Selma Mayor, SCS Superintendent release information on High School student’s death

Published 11:07 am Wednesday, December 14, 2022

The City of Selma and Selma City Schools released information on the death of a high school student last month.

At a press conference Wednesday morning at the Vaughn Smitherman Museum, Selma Mayor James Perkins Jr., Selma Schools Superintendent Zickeyous M. Byrd, Selma police Chief Kenta Fulford and Lt. Jason Dinunzio of the Alabama State Bureau of Investigation made a joint statement on the November 8 death of Trumaine Mitchell, Jr., 16.

Mitchell’s body was taken to the Alabama Department of Forensic Sciences to determine the exact cause of death. The toxicology concluded that Alprazolam (Xanax), Hydrocodone, Fentanyl, and Flourofantanyl were found in Mitchell’s body. State law prohibited Mitchell from being identified until the investigation was completed because he was a minor.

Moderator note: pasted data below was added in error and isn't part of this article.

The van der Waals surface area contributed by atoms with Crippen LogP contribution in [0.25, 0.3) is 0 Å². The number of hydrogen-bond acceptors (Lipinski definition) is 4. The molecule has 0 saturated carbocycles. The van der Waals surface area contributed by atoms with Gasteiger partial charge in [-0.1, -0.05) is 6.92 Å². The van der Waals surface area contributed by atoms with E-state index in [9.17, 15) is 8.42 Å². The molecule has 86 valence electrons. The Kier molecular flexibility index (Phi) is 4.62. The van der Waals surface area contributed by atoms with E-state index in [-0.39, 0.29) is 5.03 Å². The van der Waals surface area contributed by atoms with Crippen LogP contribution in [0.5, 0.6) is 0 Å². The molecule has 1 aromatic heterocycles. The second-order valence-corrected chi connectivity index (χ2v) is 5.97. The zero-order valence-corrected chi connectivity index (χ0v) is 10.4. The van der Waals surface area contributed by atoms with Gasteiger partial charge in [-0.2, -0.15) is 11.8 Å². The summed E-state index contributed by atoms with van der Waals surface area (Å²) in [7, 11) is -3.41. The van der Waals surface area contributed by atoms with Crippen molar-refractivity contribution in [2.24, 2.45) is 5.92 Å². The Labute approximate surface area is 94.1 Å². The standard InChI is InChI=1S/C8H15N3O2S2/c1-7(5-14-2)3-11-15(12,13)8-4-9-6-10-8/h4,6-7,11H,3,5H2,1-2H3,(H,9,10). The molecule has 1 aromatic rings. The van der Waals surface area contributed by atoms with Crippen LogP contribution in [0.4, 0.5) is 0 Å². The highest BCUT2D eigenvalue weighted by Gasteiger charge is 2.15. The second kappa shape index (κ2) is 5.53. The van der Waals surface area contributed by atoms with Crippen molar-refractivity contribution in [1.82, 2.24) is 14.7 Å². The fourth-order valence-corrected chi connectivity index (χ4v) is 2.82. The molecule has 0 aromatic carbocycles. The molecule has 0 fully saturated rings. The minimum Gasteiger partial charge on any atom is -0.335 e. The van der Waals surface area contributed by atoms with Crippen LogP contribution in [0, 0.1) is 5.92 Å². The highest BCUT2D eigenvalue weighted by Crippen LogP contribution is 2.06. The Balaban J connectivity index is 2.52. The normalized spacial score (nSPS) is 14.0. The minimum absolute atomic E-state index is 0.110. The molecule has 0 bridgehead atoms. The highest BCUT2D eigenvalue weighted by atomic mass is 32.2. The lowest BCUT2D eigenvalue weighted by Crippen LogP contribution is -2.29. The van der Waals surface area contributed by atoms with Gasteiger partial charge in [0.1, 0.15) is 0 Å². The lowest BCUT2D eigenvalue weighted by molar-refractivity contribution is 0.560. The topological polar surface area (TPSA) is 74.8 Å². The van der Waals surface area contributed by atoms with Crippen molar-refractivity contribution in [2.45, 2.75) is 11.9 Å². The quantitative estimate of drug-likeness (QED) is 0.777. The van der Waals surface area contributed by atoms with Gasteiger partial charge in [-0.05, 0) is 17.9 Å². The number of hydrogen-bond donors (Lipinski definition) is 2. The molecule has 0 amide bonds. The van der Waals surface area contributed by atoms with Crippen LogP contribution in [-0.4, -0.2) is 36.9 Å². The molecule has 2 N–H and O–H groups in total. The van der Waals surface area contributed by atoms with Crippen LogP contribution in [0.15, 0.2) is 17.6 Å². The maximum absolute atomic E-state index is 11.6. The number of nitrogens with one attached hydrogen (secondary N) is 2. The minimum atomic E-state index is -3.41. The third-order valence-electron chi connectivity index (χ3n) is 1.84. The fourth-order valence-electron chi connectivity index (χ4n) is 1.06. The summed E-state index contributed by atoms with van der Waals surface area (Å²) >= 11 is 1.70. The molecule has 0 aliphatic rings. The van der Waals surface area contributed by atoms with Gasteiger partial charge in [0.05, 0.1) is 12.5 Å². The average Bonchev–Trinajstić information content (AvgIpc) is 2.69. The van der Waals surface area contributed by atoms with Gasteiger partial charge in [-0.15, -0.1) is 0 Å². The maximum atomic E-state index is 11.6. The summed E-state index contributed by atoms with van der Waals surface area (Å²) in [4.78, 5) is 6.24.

Four other Selma High students needed care and went to the hospital. State law prohibits students from being identified.

Byrd said the school mourns with the family in the death of Mitchell and expressed that the school would do anything they can to help.

“The school district will continue to provide our scholars with information concerning the dangers of drugs and also educate them concerning the types of drugs that are making their way into our communities,” Byrd said.

“However, I must stress that what we are dealing with is a community, state, and national problem that is making its way into the schools and it’s going to take the community to help us address it. We are asking our parents to be more vigilant in knowing where our students are, who they are with, and what they are doing. Schools can’t solve this problem alone.”

At the end of the press conference, Perkins said that due to the nature of the incident and because this was still an ongoing investigation they would not take questions.

Until more information is given, Perkins said that it is important for the citizens not to jump to conclusions.

“Unproven statements will jeopardize the investigation,” Perkins said.

“However, if you know something that will help answer unanswered questions, now is the time to speak up, again, to the family, the schoolmates, and friends of Tremaine to know that we continue in grief and prayer over to remains passing.”